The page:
“There is no torture so sweet, no punishment so sublime, as the couple’s wedding shower.”
The tortured vampire, who was tall and chiseled enough to make Apollo weep with jealousy, stood beside me at the threshold of a mansion in Oak Park, Illinois.
The house belonged to my parents. In two months, the vampire would belong to me.
He wore a perfectly fitted dark suit, a crisp white shirt beneath. The top button was undone to reveal the silver drop that rested in the hollow of his throat. His hair was golden and fell to his shoulders, his eyes the green of flawless emeralds.
“You rule a House of vampires,” I reminded Ethan. “You’ve fought monsters, sorcerers, evil politicians. You can handle presents and party games for a couple of hours.”
The look of horror that widened his eyes was priceless. Not that I was thrilled about entering my parents’ house. No matter the occasion, being here felt like being corseted into a body that wasn’t quite my own. On the upside, at least I wasn’t going to be tortured alone. Ethan was my partner in crime.
His gaze narrowed. “You didn’t mention party games.”
“It was understood,” I said. “That’s the nature of a wedding shower. Just be glad it’s the only one you have to attend.”
We’d have a short engagement—only four months from the first ring to the second—and we were now only two months away from the ceremony. Since Ethan insisted on a dazzling wedding that would show off his bride-to-be—and who was I to argue with that?—the brief engagement meant a lot of planning and lead-in activities were compressed into a short time. That was one reason we’d opted for a single couple’s shower instead of the varied bridal variety.
Ethan arched a golden eyebrow, skimmed his hot gaze over the dark, swingy dress I’d paired with low black boots, the pearls at my neck, the dark hair I’d left loose around my shoulders. “You’ll owe me, Sentinel.” He leaned forward, lips at my ear. “And I mean to collect.”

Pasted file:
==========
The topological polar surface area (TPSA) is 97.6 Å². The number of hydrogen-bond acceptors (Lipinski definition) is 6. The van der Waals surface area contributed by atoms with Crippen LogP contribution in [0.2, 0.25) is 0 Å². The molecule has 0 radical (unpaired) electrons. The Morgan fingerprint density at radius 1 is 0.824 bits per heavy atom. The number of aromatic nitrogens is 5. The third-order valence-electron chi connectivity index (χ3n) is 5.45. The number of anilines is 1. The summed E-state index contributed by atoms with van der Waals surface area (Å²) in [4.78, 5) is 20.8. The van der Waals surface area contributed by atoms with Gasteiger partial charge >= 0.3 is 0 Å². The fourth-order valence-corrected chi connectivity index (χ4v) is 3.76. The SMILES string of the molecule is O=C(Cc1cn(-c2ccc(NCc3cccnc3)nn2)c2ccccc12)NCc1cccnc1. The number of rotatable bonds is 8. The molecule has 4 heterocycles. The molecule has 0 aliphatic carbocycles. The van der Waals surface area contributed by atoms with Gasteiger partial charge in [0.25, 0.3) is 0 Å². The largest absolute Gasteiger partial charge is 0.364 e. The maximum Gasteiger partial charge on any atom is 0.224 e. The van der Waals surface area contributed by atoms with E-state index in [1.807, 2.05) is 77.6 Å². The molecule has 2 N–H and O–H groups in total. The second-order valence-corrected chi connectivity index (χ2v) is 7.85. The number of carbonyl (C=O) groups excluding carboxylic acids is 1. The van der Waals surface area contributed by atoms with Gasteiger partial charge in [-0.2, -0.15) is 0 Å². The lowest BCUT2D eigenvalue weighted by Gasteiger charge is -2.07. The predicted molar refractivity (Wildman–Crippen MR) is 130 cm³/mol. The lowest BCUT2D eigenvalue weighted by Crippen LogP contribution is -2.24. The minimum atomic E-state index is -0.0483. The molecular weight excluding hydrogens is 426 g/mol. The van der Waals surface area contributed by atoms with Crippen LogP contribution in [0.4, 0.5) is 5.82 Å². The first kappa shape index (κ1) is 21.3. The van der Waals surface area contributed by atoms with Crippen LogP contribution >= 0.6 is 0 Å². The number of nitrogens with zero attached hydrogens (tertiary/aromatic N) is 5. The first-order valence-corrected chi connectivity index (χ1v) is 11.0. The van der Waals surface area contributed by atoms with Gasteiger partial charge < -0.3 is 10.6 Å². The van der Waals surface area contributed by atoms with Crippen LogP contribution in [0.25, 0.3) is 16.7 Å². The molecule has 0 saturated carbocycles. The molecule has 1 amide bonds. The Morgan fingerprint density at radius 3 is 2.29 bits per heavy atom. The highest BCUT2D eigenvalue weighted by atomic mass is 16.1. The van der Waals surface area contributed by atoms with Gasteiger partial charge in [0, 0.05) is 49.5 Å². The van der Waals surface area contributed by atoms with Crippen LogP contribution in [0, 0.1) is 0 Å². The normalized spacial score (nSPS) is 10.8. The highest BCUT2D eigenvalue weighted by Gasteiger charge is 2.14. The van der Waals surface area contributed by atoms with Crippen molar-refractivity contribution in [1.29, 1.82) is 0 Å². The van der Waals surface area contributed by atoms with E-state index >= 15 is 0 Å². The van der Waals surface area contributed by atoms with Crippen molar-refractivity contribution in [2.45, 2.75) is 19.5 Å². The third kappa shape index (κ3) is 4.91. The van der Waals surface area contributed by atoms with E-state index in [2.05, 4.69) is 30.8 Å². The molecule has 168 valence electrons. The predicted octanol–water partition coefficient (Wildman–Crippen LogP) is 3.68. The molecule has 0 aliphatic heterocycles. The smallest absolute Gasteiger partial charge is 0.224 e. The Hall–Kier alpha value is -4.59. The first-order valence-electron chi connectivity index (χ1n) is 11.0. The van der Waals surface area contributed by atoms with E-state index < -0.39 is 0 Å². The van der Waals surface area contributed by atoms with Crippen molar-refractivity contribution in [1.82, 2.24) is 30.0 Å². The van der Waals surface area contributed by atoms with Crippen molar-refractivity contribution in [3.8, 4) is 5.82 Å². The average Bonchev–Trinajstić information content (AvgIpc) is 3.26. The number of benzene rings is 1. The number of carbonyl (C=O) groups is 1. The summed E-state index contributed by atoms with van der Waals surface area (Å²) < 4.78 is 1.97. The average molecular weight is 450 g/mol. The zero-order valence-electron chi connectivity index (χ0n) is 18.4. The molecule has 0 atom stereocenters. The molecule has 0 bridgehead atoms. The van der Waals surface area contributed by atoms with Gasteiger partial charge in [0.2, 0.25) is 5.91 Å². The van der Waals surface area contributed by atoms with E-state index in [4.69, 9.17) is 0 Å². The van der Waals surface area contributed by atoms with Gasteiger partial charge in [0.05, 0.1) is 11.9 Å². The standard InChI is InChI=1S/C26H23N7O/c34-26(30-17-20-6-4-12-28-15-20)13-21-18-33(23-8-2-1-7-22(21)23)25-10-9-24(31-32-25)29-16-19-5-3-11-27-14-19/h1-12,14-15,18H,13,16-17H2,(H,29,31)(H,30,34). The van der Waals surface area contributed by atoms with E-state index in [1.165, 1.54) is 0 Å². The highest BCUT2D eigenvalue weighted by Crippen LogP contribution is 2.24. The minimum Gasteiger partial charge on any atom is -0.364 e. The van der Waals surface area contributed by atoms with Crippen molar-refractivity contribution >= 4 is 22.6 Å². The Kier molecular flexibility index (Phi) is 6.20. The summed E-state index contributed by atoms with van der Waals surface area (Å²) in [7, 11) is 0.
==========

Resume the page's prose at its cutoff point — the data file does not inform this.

Just as he’d intended, my blood went hot. “You’ll have plenty of time to collect after the party.” I swept past him, opened the door, and grinned back. “We are immortal, after all.”
My parents’ modernist home, a weird cube of concrete among Frank Lloyd Wright look-alikes, had been outfitted with white and silver streamers and paper lanterns that were unusually usual for a wedding shower. Maybe this wouldn’t be so bad.
My mother, Meredith Merit, and my sister, Charlotte Corkburger, had organized the party. I’d given them a list of my friends, and they’d handpicked the rest of the invitees based on some complicated calculus they hadn’t fully explained to me but which had required a whiteboard, markers, and enough symbols to populate a spell book.
“Happy shower!” My mother walked toward us, two tall champagne flutes in hand. Charlotte stood in front of a long table covered with silver dishes and tiered trays of food. We both had our father’s dark hair, although hers were green to my blue. She glanced back and waved, and I did the same.
“Thank you, Mom,” I said, and took the flute, noted the crimson liquid it held did not look like champagne.
“Blood4You cocktail!” my mother said brightly.
Ethan took a sip and nodded, as if pleasantly surprised by the taste. “Very nice,” he said. “And the house looks lovely.” He flashed the Masterly smile that made all manner of human and supernatural folk weak in the knees.
“We had so much fun working with the party planner,” my mother said, hand on her chest.
“Planning a good event is a very satisfying process,” Ethan said, then slid me a glance. “In fact, I requested one of our vampires act as a social coordinator for the House.”
“It wasn’t a request,” I murmured. “It was a punishment.”
“Was it?” His expression was all innocence. “I must remember it differently.”
I just shook my head.
“Well, in any event, you’ll have fun tonight.”
That remained to be seen, but I’d give it my best shot. I looked around, scanning the faces I knew,and didn’t see my brother, Robert, or my father. “Robert and Dad aren’t here?”
My mother tried to hide her sudden wince, but not successfully. She traded it for a light smile that wasn’t any more convincing, and gestured offhandedly. “They’re at a real estate closing in New York. You know how they are.”